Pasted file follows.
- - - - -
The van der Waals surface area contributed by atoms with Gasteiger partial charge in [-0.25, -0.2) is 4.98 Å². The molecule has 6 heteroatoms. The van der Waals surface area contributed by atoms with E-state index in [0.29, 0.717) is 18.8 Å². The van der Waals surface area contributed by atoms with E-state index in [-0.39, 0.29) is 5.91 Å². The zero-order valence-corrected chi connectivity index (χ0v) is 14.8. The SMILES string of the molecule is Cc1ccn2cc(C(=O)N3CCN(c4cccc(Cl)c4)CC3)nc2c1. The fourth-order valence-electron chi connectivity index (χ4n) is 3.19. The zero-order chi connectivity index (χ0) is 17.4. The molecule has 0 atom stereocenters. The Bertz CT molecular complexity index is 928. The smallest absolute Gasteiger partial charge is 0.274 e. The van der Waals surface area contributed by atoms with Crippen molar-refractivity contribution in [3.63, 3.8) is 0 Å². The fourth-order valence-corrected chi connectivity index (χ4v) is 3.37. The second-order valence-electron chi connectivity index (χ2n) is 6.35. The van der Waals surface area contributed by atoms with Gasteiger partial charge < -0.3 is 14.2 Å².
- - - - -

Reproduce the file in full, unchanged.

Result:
The van der Waals surface area contributed by atoms with Gasteiger partial charge in [-0.25, -0.2) is 4.98 Å². The molecule has 6 heteroatoms. The van der Waals surface area contributed by atoms with E-state index in [0.29, 0.717) is 18.8 Å². The van der Waals surface area contributed by atoms with E-state index in [-0.39, 0.29) is 5.91 Å². The zero-order valence-corrected chi connectivity index (χ0v) is 14.8. The SMILES string of the molecule is Cc1ccn2cc(C(=O)N3CCN(c4cccc(Cl)c4)CC3)nc2c1. The fourth-order valence-electron chi connectivity index (χ4n) is 3.19. The zero-order chi connectivity index (χ0) is 17.4. The molecule has 0 atom stereocenters. The Bertz CT molecular complexity index is 928. The smallest absolute Gasteiger partial charge is 0.274 e. The van der Waals surface area contributed by atoms with Crippen molar-refractivity contribution in [3.63, 3.8) is 0 Å². The fourth-order valence-corrected chi connectivity index (χ4v) is 3.37. The second-order valence-electron chi connectivity index (χ2n) is 6.35. The van der Waals surface area contributed by atoms with Gasteiger partial charge < -0.3 is 14.2 Å².